|Phone:||+41 44 63 26136|
I am a Ph.D. candidate and research assistant at the Distributed Systems Group at ETH Zurich, Switzerland. I joined the group in September 2013 after graduating from RWTH Aachen University, Germany, with a Master of Science degree in Computer Science. I hold as well a Bachelors degree in Computer Science from the same university. My research interests include designing and improving security protocols for wireless sensor networks and enabling secure Internet of Things. I conducted my master's thesis at SICS (Swedish Institute of Computer Science) in the area of delegated public-key-based authentication for the Internet of Things. In summer 2015, I was a research intern at Stanford, with Philip Levis. In general, I follow research in the systems, networking, and security domain. More specifically, my research interests are in secure communication and networking, and decentralized networks.
In this project, we introduce a proximity-based authentication approach for the IoT that works in-band by solely utilizing the wireless communication interface. The novelty of this approach lies in its reliance on ambient radio signals to infer proximity within about one second, and in its ability to expose imposters located several meters away. We identify relevant features sensed from the RF channel to establish a notion of proximity across co-located low-power devices. We introduce our proximity-based authentication protocol and show the feasibility of our approach with an early prototype using off-the-shelf 802.15.4 sensors. PDF, Demo, Code
The rise of heterogeneity in wireless technologies operating in the unlicensed bands has been shown to adversely affect the performance of low-power wireless networks. CrossTechnology Interference (CTI) is highly uncertain and raises the need for agile methods that assess the channel conditions and apply actions maximizing communication success. To tackle the challenges of CTI, we design and build cognitive systems that can detect CTI and apply effective counter-measures. This project was led by Anwar Hithnawi and resulted in the following systems: TIIM, CrossZig, and CIG. (our Traces)
Interested students in conducting bachelor/master thesis or a lab project in one of the following described projects can either send me an email or just drop by my office for a coffee to discuss further details.
I am always looking for motivated and interested students who are ambitious about participating in ongoing research work.
Note to Interested International Students:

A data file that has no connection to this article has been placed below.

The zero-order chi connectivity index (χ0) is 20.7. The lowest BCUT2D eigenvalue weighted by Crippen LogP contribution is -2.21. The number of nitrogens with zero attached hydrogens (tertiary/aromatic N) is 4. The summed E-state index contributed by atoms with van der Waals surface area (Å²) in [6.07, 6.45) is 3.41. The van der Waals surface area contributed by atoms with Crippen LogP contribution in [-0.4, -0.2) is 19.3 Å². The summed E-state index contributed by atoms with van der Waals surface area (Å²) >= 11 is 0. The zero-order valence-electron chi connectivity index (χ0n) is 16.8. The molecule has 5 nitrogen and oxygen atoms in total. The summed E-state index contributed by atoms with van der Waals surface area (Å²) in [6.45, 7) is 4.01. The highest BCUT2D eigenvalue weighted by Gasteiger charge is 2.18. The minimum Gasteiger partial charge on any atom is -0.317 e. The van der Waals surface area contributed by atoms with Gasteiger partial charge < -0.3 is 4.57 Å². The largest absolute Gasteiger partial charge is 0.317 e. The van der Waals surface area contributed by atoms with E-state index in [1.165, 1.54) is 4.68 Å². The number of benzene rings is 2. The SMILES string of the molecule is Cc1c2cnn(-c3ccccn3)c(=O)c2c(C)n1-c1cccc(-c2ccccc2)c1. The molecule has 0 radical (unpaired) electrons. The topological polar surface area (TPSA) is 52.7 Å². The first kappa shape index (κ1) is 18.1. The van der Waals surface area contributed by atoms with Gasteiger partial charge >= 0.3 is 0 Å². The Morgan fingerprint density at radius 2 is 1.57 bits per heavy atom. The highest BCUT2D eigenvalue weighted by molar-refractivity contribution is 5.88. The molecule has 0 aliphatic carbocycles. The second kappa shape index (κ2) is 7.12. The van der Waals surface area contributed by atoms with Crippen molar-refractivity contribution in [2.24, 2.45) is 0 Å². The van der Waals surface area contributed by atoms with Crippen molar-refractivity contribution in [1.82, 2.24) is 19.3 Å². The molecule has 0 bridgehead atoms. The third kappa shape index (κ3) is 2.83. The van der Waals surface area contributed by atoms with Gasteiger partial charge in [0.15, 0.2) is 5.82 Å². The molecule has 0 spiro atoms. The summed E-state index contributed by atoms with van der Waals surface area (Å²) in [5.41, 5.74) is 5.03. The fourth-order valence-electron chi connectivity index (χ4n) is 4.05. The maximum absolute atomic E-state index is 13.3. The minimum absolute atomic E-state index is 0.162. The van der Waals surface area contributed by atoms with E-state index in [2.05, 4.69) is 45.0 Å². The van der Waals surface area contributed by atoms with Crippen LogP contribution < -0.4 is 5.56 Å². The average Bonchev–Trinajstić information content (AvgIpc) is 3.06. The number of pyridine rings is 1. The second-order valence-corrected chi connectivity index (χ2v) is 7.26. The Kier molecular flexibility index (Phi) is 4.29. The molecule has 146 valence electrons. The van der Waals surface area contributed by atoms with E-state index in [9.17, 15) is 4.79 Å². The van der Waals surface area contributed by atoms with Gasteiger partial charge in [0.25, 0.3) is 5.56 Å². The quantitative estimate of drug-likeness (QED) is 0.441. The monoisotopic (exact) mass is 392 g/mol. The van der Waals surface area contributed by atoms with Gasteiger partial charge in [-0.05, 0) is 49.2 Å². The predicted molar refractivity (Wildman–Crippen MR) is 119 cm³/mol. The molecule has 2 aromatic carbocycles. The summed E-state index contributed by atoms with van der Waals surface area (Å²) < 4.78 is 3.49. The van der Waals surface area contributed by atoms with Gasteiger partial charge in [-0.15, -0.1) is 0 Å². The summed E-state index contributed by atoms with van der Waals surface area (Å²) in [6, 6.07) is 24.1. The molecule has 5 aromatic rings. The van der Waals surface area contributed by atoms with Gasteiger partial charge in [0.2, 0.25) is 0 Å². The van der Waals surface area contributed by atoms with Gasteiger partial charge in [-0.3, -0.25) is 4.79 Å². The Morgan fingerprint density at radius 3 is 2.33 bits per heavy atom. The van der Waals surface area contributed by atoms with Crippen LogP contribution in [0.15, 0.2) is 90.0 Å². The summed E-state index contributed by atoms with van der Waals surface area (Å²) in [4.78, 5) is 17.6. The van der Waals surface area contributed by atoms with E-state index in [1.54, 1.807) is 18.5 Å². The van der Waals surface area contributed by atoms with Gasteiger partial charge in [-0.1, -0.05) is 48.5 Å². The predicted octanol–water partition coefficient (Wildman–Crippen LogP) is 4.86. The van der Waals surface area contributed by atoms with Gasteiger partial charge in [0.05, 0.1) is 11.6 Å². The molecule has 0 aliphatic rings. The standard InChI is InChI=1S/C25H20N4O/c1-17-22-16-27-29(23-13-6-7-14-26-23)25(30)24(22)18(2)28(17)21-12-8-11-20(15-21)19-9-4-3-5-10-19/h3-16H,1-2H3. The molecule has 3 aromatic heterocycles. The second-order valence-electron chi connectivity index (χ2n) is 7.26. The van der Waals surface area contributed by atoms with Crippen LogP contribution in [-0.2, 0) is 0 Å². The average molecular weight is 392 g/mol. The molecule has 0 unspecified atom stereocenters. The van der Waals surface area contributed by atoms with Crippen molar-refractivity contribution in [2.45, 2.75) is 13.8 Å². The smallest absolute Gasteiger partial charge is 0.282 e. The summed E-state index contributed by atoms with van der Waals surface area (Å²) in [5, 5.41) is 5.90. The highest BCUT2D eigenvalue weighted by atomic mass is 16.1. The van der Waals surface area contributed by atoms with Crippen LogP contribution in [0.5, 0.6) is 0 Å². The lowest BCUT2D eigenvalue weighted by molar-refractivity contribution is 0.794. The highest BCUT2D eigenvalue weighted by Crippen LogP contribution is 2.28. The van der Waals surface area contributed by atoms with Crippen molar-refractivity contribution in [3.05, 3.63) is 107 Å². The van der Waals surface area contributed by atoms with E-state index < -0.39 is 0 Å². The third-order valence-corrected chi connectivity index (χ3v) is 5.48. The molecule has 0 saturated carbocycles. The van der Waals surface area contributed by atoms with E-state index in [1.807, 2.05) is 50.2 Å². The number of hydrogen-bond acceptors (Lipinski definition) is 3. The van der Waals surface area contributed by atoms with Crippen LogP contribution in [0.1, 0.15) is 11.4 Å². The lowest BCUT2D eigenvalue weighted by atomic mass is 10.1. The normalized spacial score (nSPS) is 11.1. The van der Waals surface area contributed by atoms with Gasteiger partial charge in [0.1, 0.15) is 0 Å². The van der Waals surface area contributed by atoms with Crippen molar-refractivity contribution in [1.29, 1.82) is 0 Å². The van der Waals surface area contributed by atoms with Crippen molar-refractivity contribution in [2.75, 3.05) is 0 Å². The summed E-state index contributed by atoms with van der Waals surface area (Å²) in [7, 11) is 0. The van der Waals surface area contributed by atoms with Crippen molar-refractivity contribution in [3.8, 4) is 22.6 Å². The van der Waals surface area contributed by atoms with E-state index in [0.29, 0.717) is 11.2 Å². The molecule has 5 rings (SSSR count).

Although we highly encourage international students to pursue theses or research projects within our group, we do not provide financial aid in this manner. We encourage you, though, to have a look at the exchange programs at ETH Zurich for scholarships. Please contact us well in advance to facilitate your applications.
|M||Data Security in the Internet of Things||Hossein Shafagh, Anwar Hithnawi||available|
|M||Data Security in the Internet of Things Applications||Hossein Shafagh, Anwar Hithnawi||available|
|M||Towards Blockchain-based Auditable Storage and Sharing of IoT Data||Lukas Burkhalter||Hossein Shafagh||FS 17|
|M||Private Search on Encrypted IoT data||Aitor Navarro||Hossein Shafagh||FS 17|
|M||Privacy-Preserving Cloud Computation using Fully Homomorphic Encryption||Alexander Viand||Hossein Shafagh||FS 17|
|L||Proximity-based Authentication via Ambient RF Noise||Jakob Hasse||Hossein Shafagh||HS 16|
|M||Secure Analysis of Encrypted IoT Data||Pascal Fischli||Hossein Shafagh||FS 16|
|L||Developing IoT Applications on top of Encrypted Data||Lukas Burkhalter,
|Hossein Shafagh||HS 15|
|M||A Public-key Cryptography Framework for the Internet of Things||Andreas Droescher||Hossein Shafagh||FS 15|
|M||Proximity-based Authentication for the Internet of Things||Dominic Plangger||Hossein Shafagh,
|B||Encrypted Data Processing for the Internet of Things: User’s Perspective||Lukas Burkhalter||Hossein Shafagh||FS 15|
|B||Understanding the Impact of Cross Technology Interference
on Low-power Wireless Networks
|Jan Wolf||Anwar Hithnawi,
My TA role includes in general varying tasks such as designing problem sets, teaching weekly tutorial sessions, grading assignments and course projects, correction of exams, helping in designing final exams, and guiding students on presenting and writing seminar research papers. I have been a teaching assistant for the following courses:
The primary goal of this course is to teach first semester students how to program in C++. They learn object-oriented programming and simple data structures. My role as TA includes holding weekly recitations, giving feedback on assignments, etc.
This course is a continuation of Informatics I, with more focus on algorithms and data structures. The exercises are in Java and cover divide & conquer principle, recursion, sort, backtracking, trees, and other fundamental data structures. They learn object-oriented programming and simple data structures. My role as TA includes holding weekly recitations, giving feedback on assignments, etc.
Since 2016 I am the head TA in this course. In 2017, we successfully integrated codeboard as the submission platform for student assignments.